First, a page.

Reviews:

“Pete has a fascinating story to tell, and the reader is fortunate to have been invited to listen. Read and enjoy.”
-Legendary FBI Profiler Roy Hazelwood – best selling author of Dark Dreams and The Evil That Men Do.

“The stories he shares of his days in the FBI and the years he spent as one of the agency’s first profilers are incredibly engaging. After reading this book, all I can say is, ‘I’m sure glad Pete was on our side!'”
David Gibb, best selling author of Camouflaged Killer. 

You can find his book trailer for FBI Diary: Profiles of Evil on YouTube at:  http://www.youtube.com/watch?v=ZcmgAPGHFbo

You can connect with Pete at:

Website:  www.criminalprofilingassociates.com

Facebook Page: https://www.facebook.com/pete.klismet

I hope you all have enjoyed this as much I as have.

Until next time,

Happy Writing!

Diane Kratz

Blog edited by Sally Berneathy

35 thoughts on “Interview with former FBI profiler Pete Klismet

  1. malanouette says:

    Excellent interview. I just added your book.

  2. jtzortman says:

    This is both an interesting and fascinating article. I can’t wait to get my own copy of FBI Diaries: Profiles of Evil directly from Pete, so that he can inscribe it. Excellent article, Pete, I was captivated from start to finish.

  3. Jerrie Alexander says:

    Super interesting interview. I’m off to purchase a copy of Pete’s book. Thanks Diane and Pete!

  4. Alfie says:

    Great interview, Diane. Great information, Pete. Thanks to both of you.

  5. crimeprof says:

    Thanks to all above. Diane and I are working on another article for the not-too-distant future. Glad you’re all enjoying this one.

  6. mamacdw says:

    Very informative, thank you! Cant wait to read your book Pete and to read another article from the both of you! Keep up the good work!

  7. Tom says:

    Nice interview! Wish this was available in ebook! Looking forward to the next interview!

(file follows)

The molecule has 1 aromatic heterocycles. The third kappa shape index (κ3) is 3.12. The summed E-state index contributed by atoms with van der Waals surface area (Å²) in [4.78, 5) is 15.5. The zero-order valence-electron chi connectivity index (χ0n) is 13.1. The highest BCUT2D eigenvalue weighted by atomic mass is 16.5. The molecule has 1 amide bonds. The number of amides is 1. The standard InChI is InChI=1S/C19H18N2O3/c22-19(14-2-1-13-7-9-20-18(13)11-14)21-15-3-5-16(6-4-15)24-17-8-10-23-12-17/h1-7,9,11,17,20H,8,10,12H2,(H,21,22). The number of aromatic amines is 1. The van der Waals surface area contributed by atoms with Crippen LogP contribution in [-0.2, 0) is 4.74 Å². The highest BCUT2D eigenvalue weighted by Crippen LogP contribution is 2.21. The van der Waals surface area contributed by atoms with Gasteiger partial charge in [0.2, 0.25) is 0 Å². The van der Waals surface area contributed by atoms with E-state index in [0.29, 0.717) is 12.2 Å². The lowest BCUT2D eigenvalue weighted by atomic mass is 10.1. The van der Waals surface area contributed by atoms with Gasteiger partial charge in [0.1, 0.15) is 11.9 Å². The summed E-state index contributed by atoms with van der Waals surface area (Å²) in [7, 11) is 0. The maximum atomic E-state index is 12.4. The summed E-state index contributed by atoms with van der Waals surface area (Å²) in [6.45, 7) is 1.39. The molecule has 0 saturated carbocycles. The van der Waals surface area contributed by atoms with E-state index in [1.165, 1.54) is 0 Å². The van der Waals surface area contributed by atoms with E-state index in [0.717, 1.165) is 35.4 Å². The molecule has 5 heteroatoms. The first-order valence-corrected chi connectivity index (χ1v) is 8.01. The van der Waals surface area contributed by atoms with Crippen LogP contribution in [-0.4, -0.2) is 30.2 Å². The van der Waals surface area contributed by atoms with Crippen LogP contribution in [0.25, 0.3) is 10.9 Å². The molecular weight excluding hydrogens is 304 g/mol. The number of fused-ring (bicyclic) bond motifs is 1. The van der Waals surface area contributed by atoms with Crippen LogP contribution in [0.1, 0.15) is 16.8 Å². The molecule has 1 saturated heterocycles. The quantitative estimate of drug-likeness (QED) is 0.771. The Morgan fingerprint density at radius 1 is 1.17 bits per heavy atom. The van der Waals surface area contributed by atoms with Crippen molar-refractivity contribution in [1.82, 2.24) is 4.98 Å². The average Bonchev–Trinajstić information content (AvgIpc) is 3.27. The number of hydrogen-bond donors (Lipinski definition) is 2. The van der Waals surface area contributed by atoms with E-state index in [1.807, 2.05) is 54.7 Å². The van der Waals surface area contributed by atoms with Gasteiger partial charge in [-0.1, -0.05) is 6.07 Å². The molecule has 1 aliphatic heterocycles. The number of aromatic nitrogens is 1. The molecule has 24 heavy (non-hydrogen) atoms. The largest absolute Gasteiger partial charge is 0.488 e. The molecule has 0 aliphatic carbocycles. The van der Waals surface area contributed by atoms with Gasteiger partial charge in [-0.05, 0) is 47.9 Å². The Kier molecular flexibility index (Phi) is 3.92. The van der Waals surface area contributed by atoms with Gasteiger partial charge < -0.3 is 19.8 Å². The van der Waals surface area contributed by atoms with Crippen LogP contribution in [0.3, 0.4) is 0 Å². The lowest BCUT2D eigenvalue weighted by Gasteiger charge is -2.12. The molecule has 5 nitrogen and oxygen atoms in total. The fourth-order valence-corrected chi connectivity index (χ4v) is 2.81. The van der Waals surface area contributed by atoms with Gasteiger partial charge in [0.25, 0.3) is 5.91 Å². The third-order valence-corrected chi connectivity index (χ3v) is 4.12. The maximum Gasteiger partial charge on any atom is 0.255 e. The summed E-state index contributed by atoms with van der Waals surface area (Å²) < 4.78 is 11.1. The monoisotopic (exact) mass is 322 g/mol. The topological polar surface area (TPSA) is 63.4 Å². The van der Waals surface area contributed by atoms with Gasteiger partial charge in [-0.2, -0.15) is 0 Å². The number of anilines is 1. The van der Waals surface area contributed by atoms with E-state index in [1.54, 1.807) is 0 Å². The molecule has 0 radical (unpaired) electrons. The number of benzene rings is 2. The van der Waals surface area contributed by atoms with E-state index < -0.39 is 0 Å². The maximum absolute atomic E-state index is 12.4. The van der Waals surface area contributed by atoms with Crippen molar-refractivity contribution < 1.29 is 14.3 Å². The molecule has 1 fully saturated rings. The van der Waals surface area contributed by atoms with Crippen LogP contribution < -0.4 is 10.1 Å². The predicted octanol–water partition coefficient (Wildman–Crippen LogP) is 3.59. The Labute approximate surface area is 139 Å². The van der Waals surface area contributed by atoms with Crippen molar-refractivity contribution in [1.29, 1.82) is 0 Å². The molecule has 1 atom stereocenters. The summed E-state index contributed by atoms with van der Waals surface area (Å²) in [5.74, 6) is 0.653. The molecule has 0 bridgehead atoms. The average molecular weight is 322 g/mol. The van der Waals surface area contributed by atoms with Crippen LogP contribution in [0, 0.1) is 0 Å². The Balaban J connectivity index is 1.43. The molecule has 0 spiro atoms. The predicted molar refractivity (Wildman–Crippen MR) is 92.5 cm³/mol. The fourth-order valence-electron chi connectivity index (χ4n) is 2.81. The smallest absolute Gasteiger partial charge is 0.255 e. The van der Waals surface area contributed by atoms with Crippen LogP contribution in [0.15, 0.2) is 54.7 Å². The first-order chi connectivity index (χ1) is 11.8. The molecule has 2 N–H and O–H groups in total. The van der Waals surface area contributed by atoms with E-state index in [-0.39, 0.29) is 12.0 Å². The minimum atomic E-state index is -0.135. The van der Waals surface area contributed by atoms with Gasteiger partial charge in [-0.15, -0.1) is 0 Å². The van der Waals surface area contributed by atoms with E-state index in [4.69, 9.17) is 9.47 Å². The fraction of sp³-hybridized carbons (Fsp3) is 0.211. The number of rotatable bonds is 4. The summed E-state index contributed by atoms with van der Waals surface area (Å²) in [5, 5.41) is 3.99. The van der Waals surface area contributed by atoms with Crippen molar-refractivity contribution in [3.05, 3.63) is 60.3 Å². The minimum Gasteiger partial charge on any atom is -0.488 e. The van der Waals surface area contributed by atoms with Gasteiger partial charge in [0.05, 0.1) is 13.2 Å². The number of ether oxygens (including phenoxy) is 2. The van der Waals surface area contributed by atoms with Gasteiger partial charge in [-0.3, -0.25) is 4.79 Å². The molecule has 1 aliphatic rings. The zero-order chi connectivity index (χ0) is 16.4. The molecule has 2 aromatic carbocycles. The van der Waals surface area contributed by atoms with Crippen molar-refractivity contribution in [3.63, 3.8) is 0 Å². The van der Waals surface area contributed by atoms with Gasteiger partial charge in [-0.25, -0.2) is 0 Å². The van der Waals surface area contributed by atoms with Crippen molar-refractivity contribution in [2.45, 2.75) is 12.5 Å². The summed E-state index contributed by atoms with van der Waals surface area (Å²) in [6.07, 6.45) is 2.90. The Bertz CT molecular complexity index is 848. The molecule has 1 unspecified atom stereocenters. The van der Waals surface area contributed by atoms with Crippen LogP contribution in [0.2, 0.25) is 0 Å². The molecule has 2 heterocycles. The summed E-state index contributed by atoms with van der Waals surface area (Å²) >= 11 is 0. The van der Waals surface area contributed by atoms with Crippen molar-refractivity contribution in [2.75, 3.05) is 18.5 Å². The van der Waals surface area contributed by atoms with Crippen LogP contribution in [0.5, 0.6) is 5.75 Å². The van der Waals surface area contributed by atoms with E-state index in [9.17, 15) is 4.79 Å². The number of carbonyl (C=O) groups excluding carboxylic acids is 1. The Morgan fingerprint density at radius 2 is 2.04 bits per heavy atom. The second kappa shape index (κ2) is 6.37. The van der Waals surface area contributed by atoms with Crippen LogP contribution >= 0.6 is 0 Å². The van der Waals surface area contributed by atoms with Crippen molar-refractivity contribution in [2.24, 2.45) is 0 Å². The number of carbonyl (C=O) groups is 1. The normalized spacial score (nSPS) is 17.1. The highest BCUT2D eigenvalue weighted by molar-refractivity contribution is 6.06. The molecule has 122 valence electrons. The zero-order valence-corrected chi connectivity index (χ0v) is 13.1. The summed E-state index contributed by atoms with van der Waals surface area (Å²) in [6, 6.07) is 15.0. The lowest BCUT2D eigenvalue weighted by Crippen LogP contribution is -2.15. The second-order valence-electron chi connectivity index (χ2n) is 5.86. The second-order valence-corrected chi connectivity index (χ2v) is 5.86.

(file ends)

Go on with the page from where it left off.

• dianekratz says:

      Thanks for stopping by Tom. Tom is my husband and I appreciate all your support! Pete, will this book be available in a E-book format?

      • crimeprof says:

        Since it’s only been published for a month, my publisher wants it to run its course via Amazon, etc. It’s due to be on Barnes and Noble shortly, and then it’s the publisher’s decision as to E-books. I’ve had a lot of questions about that, and I think there must be some formula in the publisher’s heads about that.

      • dianekratz says:

        I’m sure they know what they are doing!

  8. Very interesting! A great post and interview subject. I definitely plan on getting Pete’s book. It is an intriguing subject. Thanks to both of you for sharing!!

  9. Really great interview. I enjoyed it. Years ago I did a great deal of research on serial killers and finally had to stop. If I dwelt too long on everything I learned about them, the more paranoid I got that there was one behind every bush and tree. There are some evil people out there. I’m past the paranoia now and eager to learn more. I know I’ll be getting the book.
    Thanks,
    Teresa Reasor

  10. Candy Korman says:

    Checking out his book right now!

  11. raynegolay says:

    Very, very interesting. As a psychotherapist the word “crazy” jars a bit, because it’s not a clinical term used about deviant personalities, but on the whole a enjoyed the read.

    • dianekratz says:

      I cringe when I hear people say there is a difference between a psychopath and a sociopath. So I feel you pain! Thanks for stopping by and commenting Rayne.

    • crimeprof says:

      Rayne…..I know the difference too, and the next article Diane and I are working on debunks the myth most people believe, namely that ‘a serial killer HAS to be crazy.’ I hear it all the time and, like Diane, I feel your pain every time it’s used. In fact, I’m going to have to look @ the interview again too see in what context I used it.

      • dianekratz says:

        Actually Pete, I think you hit the bull’s eye when you used the word “crazy”. It’s a word commonly used to described what people think of when they hear a person has a murdered someone in such a way, that defies the mind. It’s a label. If you look i the DSM, there isn’t a diagnosis for either a psychopath or sociopath. It’s a term used mostly by law enforcement and in mental health professionals in other countries. In America, we diagnosis them with a personality disorder. We don’t like negative labels here. But in describing what the general population thinks of as “crazy” as an author, your use of that word was justified! I wouldn’t change a thing!

  12. dianekratz says:

    Tomorrow (Tues) @ 10am MST, Pete will be the morning guest on the Mike Rosen show, KOA Denver, which has the largest radio audience in Colorado, and possibly has a larger broadcast range (50,000 watts) than any station in the west. If anyone isn’t in range, here’s the link:
    http://www.850koa.com/main.html.

  13. Barbara Ann says:

    Fascinating interview!

  14. This was a very interesting and informative post. I also really like your blog.